‘Step Sisters’ producer tackles 4 of the controversial movies biggest criticisms

Step Sisters premiered on Netflix last week and, as expected, the film has already stirred up plenty of controversy.

Shortly after TheGrio premiered the film’s first official trailer, Twitter was ablaze with comments from viewers who took the premise of the film to task for promoting cultural appropriation.

Written by Chuck Hayward, (Dear White People, Straight Outta Compton) and produced by Lena Waithe (Master of None, The Chi), Step Sisters centers on Jamilah (Megalyn Echikunwoke), a college senior hell bent on getting into Harvard Law School at any cost, even if it means having to teach a white sorority the sacred tradition of stepping.

Now that the film has been released, some folks piped up about problems they had with the plot while others praised it for being a hilarious and thought provoking.

TheGrio went straight to the source, Producer Ben Cory Jones (Insecure) to get his take on some of the Step Sisters’ most polarizing plot points.

READ MORE: EXCLUSIVE: Lena Waithe on why her controversial movie ‘Step Sisters’ will remind you of Spike Lee’s School Daze

Criticism #1: Dissing the Greeks.

Some people feel like Step Sisters premise and use of stepping is disrespectful to real African-American greek organizations and others took issue with the way black Greeks were represented.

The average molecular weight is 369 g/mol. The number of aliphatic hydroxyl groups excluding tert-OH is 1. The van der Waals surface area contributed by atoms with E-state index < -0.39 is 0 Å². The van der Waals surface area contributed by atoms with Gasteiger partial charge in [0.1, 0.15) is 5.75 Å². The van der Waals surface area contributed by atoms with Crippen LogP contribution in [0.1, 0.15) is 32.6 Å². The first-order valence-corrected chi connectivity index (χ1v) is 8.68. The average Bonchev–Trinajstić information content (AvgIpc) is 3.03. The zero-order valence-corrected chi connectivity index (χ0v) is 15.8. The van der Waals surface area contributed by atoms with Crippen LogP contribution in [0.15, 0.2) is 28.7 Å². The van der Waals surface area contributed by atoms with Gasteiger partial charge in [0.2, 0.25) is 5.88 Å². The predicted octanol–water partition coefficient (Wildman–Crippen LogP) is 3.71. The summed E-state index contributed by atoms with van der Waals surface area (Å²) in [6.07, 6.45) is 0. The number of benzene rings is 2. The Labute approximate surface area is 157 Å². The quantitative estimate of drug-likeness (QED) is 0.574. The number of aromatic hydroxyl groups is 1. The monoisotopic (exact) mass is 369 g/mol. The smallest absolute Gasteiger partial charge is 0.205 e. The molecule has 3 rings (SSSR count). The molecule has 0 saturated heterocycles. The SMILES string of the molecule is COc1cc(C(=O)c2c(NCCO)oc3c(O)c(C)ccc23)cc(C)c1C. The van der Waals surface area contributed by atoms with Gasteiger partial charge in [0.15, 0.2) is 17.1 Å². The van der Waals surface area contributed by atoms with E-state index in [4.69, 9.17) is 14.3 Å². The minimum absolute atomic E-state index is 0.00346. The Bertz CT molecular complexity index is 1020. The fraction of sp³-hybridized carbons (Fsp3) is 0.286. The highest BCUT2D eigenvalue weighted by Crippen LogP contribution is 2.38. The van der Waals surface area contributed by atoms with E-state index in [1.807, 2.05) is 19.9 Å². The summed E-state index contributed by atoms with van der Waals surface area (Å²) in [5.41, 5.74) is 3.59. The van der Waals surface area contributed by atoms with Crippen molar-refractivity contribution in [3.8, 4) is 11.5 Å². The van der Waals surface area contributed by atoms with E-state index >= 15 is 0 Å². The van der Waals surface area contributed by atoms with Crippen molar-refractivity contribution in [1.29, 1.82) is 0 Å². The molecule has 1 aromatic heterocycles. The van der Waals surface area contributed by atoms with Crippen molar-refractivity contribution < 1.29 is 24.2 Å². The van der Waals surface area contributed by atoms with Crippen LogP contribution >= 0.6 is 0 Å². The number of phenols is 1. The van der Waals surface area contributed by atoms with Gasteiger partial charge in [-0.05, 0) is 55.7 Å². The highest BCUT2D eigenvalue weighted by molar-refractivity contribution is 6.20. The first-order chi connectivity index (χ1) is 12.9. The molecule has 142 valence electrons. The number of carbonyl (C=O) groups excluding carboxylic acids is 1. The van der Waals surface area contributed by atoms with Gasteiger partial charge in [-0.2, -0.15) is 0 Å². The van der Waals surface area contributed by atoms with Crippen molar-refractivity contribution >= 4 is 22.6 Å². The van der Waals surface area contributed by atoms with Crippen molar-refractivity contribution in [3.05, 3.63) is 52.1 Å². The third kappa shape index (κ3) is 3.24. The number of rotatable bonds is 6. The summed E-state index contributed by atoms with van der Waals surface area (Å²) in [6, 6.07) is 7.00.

“That was a very difficult process for us because when Chuck Hayward wrote the film, he created all new fraternities and sororities. A lot of the frats we created had elements of everybody. We’re not calling out one particular organization on anything. We didn’t want to disrespect the legacies of these fraternities and sororities. I’m a Kappa so I can speak to my Kappa experience but I can’t speak to the Alpha experience or the Omega experience because I didn’t walk in those shoes. We also just don’t want people to focus on that. Chuck [Hayward] is an Alpha and he pledged at Syracuse. Our director’s assistant is a Delta. I’m a Kappa. We tried to hire as many crew members who have had the Greek experience as possible. A lot of the dancers were actual AKAs and actual Deltas so they helped us to stay away from things that were unique to those sororities and also helped us make sure the stepping felt real and that was important for us too,” Jones explains.

“We’re not borrowing or stealing particular steps but we wanted this film to feel as accurate as possible. We want people to watch this and know the people who developed this story, produced this project, shot this film, actually walked in these shoes. With anything we do we want it to feel authentic so we were deliberate in hiring people who had this experience.”

Criticism #2: Cultural Appropriation

The notion of a black woman teaching a bunch of white students how to step really rubbed some people the wrong way.

“It’s really a question that this film is poking at. Is it cultural appropriation? We like to think that it’s cultural exchange. I’m against things that borrow our culture but take no time and make no efforts to understand it. Being a person who is black and Greek, and gay; if there’s a way I can help someone better understand my experience, I’m all for that. If I can just help you understand my struggle, great. You may not get it and that doesn’t make you any less woke or any less human because you don’t automatically understand my experience. I want people to take away that sometimes it is your responsibility to reach across the aisle and say ‘here’s a part of my culture.’ I like the idea that in this day in age, we can do more culture sharing than culture ostracising,” says Jones.